Why being sore isn’t the sign of a great workout

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We’ve all woken up in the morning after a big session in the gym only to experience that you are so sore you can hardly move (especially sitting down on the toilet – you know you have felt that) and can’t stop wincing.

Well, if you weren’t sure this pain is called DOMS (delayed onset muscle soreness). But when DOMS leave you broken, it’s a telling sign of a great workout, right? Sorry to tell you this, but no it’s not.

What are DOMS?

Doms are the feeling of being sore after a workout. Depending on the level of damage you have done to the muscle, it can take 12-48 hours for the pain to be noticeable and can last up to 72 hours in some cases.

You probably don’t know what causes DOMS apart from the fact you did a gruelling session and with you doing different classes and different workouts all the time, it’s hard to pinpoint the cause. But I can tell you there are certain exercises that will make you sorer than others. The pain of DOMS usually comes from doing slow eccentric (lowering phase) of certain exercises i.e lunges, squats and deadlift.

Over-stretching the muscle tissue, not effectively warming up and trying totally new exercises/workouts will increase the chances of DOMS. The soreness comes from the breaking down of tissue, swelling of the sheath (like clingfilm around the muscle) or it can be the connective tissue itself.

Are DOMS the sign of a good workout?

In short, no.

It’s a common misconception that you can judge a workout of how sore you are after a workout. 

You should feel a small sign of DOMS if you haven’t trained for a long period of time or you are doing a new exercise/workout. But if you are sore for three days after and this is happening often, this is a sign of poor recovery and poor training/program design. If you’re constantly sore, this is a sign of your lack of understanding of volume (total reps and sets), too many similar movement patterns creating stress on the muscle tissue, lack of correct warm-up or most likely a combination of all these things.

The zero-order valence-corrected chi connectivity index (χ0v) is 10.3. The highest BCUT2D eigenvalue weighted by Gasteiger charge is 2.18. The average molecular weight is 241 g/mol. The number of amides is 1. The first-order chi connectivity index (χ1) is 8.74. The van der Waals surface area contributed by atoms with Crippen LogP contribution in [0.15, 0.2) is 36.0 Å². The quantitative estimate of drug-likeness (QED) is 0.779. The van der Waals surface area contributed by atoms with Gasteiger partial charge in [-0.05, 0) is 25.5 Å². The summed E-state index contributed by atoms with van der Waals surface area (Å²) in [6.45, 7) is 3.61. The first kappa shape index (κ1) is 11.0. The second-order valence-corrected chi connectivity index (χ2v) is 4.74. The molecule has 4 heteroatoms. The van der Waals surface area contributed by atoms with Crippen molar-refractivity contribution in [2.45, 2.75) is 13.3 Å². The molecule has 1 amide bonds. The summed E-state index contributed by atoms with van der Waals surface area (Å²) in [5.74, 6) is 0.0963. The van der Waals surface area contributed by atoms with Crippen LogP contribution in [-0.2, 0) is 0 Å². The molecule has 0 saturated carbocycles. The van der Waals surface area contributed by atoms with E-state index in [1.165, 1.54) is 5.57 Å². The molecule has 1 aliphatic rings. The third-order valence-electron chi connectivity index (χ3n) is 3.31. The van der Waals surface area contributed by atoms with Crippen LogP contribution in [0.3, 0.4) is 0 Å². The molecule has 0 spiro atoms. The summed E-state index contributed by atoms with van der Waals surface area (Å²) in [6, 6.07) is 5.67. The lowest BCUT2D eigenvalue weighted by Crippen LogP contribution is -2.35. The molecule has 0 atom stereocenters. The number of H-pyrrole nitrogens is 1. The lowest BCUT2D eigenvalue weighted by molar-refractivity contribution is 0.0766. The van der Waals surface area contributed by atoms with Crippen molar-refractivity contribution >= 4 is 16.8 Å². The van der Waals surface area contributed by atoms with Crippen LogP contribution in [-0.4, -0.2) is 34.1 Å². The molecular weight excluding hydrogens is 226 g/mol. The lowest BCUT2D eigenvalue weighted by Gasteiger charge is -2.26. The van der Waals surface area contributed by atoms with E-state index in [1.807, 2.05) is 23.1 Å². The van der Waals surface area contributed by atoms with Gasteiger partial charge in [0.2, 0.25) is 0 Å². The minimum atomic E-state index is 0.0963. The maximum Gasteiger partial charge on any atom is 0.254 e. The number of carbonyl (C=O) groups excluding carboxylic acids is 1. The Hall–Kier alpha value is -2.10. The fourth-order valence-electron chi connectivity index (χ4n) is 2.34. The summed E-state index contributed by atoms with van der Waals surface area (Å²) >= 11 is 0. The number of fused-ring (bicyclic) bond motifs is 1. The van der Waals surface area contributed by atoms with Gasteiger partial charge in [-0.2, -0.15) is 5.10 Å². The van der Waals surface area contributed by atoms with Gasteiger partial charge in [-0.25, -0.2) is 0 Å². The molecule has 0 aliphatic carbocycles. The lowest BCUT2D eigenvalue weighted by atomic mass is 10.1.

Just like having DOMS isn’t the sign of a good workout, a lack of DOMS doesn’t mean you have had a poor workout. You’re constantly chasing them DOMS and when you don’t get them, you don’t think you have worked hard enough. This isn’t the case at all.

Once you have established a consistent workout routine you will find you will only get sore when you introduce a new exercise, other than that you shouldn’t get sore. The aim of the game is to work through a training program with the focus being on progressive overload (trying to lift more each week), but not pushing so much that you get DOMS every week.

Focus more on correct technique, movement patterns and tempo. This is my issue with classes, as there is no emphasis on correct form and programming. So as you can see, not having DOMS is the sign of a good workout.


Building muscle and strength should be the goal, not smashing yourself to bits every session. Think of this logically, how long will killing yourself last?

Until you realise that when you’re in the gym its not just about how many calories you burn because everything burns calories. The goal is to look and feel great, battering your body doesn’t do that, does it? 

If your goal is fat loss and to have a body you love then focus on a structured weights program in the gym and be active outside the gym (walking and cycling to work for example). If you’re constantly sore then you won’t be able to be active, will you? Resulting in burning fewer calories and never allowing you to get to your goals.

Hopefully this will give you a much better understanding of DOMS and how they aren’t a good thing, whereas they are quite the opposite.

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